The Māori Party is vowing to hold Labour to account and dismantle the systemic racism "keeping our people in second place".
The "unapologetic Māori voice" looks set to make a stunning return to Parliament, with Rawiri Waititi topping incumbent Tāmati Coffey of Labour in the Waiariki Māori seat.
Waititi won by 415 votes, however, that could change depending on special votes.
Speaking to Newstalk ZB, Waititi said it had been a "wonderful evening", and he credited the victory to a "comprehensive ground game and social media campaign".
The most important issue for Māoridom was tackling systemic racism, he said.
"I will be giving all sorts of things a go, but the main thing is ensuring we can break this system that continuously keeps our people in second place.
"The statistics have not changed - justice, schools, health. Māori die 10 years earlier [than non-Māori], and nothing is done. If we are dying earlier we should have earlier screening, drop superannuation, we must do something about it, not keep the same old, same old."
Systemic, or institutional racism, refers to policies or practices that advantage one group, in this case Pākehā, and disadvantage others, Māori. Its impacts in Aotearoa have been recognised and studied for decades.
He would also advocate for greater Māori representation and authority.
"If we are talking about Te Tiriti [o Waitangi], we are talking about 50/50."
The party's policies included changing New Zealand's name to Aotearoa, and returning the original Māori names to our towns and cities.
It had also called for a Māori Parliament, for 25 per cent of Government spending to go to Māori, and for no more Māori babies to be taken into state care and instead funds diverted to a Māori-led organisation.
While he would likely be on his own in the house, Waititi said he had "big shoulders" to carry the hopes and aspirations of his people.
"One of us may be in the house but there are six outside continuously putting pressure on the Government, making sure Māori gains are not only in today's policy but tomorrow's policy."
Labour looks set to have a record 15 Māori MPs, two more than in 2017, and holds six of the Māori seats.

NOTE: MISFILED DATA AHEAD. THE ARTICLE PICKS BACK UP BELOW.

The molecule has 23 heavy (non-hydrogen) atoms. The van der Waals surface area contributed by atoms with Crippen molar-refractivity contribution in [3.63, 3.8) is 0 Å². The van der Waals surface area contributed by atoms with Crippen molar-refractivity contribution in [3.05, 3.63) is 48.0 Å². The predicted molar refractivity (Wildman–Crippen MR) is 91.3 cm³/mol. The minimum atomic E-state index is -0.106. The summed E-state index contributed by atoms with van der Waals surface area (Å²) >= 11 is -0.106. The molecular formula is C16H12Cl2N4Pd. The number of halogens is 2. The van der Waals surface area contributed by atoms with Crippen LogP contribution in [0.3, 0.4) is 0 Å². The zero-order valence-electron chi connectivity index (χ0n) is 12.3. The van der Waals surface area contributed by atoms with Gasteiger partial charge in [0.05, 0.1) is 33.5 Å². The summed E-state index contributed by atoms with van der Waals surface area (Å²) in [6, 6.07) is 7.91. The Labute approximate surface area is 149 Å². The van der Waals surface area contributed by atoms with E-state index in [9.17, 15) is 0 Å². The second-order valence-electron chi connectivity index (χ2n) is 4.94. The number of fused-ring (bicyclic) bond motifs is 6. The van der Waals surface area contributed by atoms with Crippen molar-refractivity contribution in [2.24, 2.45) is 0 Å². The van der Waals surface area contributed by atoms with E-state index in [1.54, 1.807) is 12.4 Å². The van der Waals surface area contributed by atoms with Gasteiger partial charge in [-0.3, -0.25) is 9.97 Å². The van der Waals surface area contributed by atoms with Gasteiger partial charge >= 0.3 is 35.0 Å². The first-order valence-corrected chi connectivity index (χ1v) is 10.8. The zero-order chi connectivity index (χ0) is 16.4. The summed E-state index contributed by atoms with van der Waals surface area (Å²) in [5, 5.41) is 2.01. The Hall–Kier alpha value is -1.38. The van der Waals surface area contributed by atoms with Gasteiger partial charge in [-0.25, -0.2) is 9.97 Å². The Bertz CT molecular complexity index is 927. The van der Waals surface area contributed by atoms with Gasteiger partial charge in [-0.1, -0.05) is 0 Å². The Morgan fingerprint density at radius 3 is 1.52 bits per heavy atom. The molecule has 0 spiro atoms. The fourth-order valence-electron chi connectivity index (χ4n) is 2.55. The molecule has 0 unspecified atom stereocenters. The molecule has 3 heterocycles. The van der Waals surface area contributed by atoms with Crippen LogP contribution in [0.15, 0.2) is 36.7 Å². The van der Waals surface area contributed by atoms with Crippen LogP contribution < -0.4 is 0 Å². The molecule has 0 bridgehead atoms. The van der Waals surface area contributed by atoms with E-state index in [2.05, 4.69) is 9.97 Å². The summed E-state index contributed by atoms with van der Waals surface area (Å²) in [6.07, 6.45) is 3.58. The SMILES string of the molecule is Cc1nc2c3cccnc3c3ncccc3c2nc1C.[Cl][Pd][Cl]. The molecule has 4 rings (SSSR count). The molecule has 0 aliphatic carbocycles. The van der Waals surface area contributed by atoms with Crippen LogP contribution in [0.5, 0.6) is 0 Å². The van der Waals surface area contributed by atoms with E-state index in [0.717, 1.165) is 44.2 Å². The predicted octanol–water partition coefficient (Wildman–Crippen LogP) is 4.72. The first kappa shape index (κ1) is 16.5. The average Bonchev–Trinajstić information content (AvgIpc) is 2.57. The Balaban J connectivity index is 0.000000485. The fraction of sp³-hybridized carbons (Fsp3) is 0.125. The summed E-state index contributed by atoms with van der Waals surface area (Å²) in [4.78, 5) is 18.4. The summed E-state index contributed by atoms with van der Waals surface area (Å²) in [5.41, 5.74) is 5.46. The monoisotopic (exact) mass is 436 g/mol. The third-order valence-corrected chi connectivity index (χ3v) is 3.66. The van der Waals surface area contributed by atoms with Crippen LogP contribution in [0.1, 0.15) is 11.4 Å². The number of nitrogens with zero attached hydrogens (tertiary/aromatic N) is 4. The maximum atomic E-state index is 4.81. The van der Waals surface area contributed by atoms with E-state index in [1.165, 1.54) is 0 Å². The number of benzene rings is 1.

But the delivery and advocacy for Māori in the Pākehā-majority party has come under intense scrutiny from the Māori Party, which has branded itself as the "unapologetic Māori voice".
Waititi himself was particularly critical of the Covid response for Māori, with Waititi leading his iwi Te Whānau ā Apanui's response in eastern Bay of Plenty.
However, while he'd be their biggest critic, he was not ruling out working with Labour.
"I have known those fullas for years ... the cards are in their hands ... we will work with anybody who has the same values as our Māori movement."
Waititi, 39, was born in Ōpōtiki, with firm links to Te Whānau-ā-Apanui and Ngāti Porou.
He spent his childhood in the rural East Coast, immersed in the reo and tikanga, attending kohanga reo, before moving to Auckland as a teenager for school.
He trained and worked as a teacher, and has also been a lecturer at Te Wānanga o Raukawa, where he completed a master's degree in mātauranga Māori.
He's worked in a range of Māori organisations, sat on various boards and councils, and most recently has been working with his iwi Te Whānau-ā-Apanui.
He was instrumental in establishing iwi road blocks during the first wave of Covid-19, which have been credited with keeping the virus out of highly vulnerable Māori communities.
If Waititi secures the seat it will mark a stunning return to Parliament for the party.
In 2017 all seven Māori seats went to Labour candidates, in turn eliminating the Māori Party after nine years in government alongside National.
The party had a refresh, appointing new leaders in former Labour MP and Cabinet member John Tamihere, and Debbie Ngarewa-Packer, a Ngāti Ruanui iwi leader.
It pieced together a gritty campaign
Speaking at his election night party in Tāmaki Makaurau co-leader John Tamihere called Waititi's result an "incredible outcome".
"This is rewriting the political history of our country," Tamihere said, as the roughly 200 supporters gathered at Et Tu Bistro in Te Atatu erupted into chants of "Māori Party".
But it was a bittersweet moment for Tamihere, losing Tāmaki Makaurau to incumbent Peeni Henare of Labour.
The fate of the Māori Party sat on a knife's edge all election night.
The closest seats, as predicted, were in Tāmaki Makaurau, Waiariki and Te Tai Hauāuru, with Labour's leads over the Māori Party in the mere hundreds in each for much of the night.
In Te Tai Hauāuru co-leader Debbie Ngarewa-Packer lost a hard-fought battle to Labour's Adrian Rurawhe. Labour won the four other Māori electorates.